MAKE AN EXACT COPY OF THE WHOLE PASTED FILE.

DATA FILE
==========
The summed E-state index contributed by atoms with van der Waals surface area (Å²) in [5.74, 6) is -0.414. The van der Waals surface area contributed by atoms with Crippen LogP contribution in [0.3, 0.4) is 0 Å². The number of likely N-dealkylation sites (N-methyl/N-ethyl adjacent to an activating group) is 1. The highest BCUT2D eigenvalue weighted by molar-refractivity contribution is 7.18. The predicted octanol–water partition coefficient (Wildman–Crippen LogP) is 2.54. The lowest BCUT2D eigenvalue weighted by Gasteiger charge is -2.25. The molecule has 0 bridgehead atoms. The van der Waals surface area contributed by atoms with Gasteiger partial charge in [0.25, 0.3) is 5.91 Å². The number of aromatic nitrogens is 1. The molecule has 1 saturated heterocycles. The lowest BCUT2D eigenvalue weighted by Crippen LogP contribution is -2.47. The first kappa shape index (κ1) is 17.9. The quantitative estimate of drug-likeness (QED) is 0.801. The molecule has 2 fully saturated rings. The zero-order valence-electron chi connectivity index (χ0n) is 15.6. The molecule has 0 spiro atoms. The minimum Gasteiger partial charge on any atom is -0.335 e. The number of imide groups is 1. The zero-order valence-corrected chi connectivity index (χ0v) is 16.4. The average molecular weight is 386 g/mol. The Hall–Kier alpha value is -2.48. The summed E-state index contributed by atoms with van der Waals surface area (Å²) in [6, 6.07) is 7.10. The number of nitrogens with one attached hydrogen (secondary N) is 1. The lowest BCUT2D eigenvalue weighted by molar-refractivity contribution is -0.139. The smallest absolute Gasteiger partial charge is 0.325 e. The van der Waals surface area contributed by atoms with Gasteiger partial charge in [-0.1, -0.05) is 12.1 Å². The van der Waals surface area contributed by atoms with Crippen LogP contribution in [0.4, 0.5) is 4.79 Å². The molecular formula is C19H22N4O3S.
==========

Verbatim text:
The summed E-state index contributed by atoms with van der Waals surface area (Å²) in [5.74, 6) is -0.414. The van der Waals surface area contributed by atoms with Crippen LogP contribution in [0.3, 0.4) is 0 Å². The number of likely N-dealkylation sites (N-methyl/N-ethyl adjacent to an activating group) is 1. The highest BCUT2D eigenvalue weighted by molar-refractivity contribution is 7.18. The predicted octanol–water partition coefficient (Wildman–Crippen LogP) is 2.54. The lowest BCUT2D eigenvalue weighted by Gasteiger charge is -2.25. The molecule has 0 bridgehead atoms. The van der Waals surface area contributed by atoms with Gasteiger partial charge in [0.25, 0.3) is 5.91 Å². The number of aromatic nitrogens is 1. The molecule has 1 saturated heterocycles. The lowest BCUT2D eigenvalue weighted by Crippen LogP contribution is -2.47. The first kappa shape index (κ1) is 17.9. The quantitative estimate of drug-likeness (QED) is 0.801. The molecule has 2 fully saturated rings. The zero-order valence-electron chi connectivity index (χ0n) is 15.6. The molecule has 0 spiro atoms. The minimum Gasteiger partial charge on any atom is -0.335 e. The number of imide groups is 1. The zero-order valence-corrected chi connectivity index (χ0v) is 16.4. The average molecular weight is 386 g/mol. The Hall–Kier alpha value is -2.48. The summed E-state index contributed by atoms with van der Waals surface area (Å²) in [6, 6.07) is 7.10. The number of nitrogens with one attached hydrogen (secondary N) is 1. The lowest BCUT2D eigenvalue weighted by molar-refractivity contribution is -0.139. The smallest absolute Gasteiger partial charge is 0.325 e. The van der Waals surface area contributed by atoms with Gasteiger partial charge in [-0.1, -0.05) is 12.1 Å². The van der Waals surface area contributed by atoms with Crippen LogP contribution in [0.4, 0.5) is 4.79 Å². The molecular formula is C19H22N4O3S.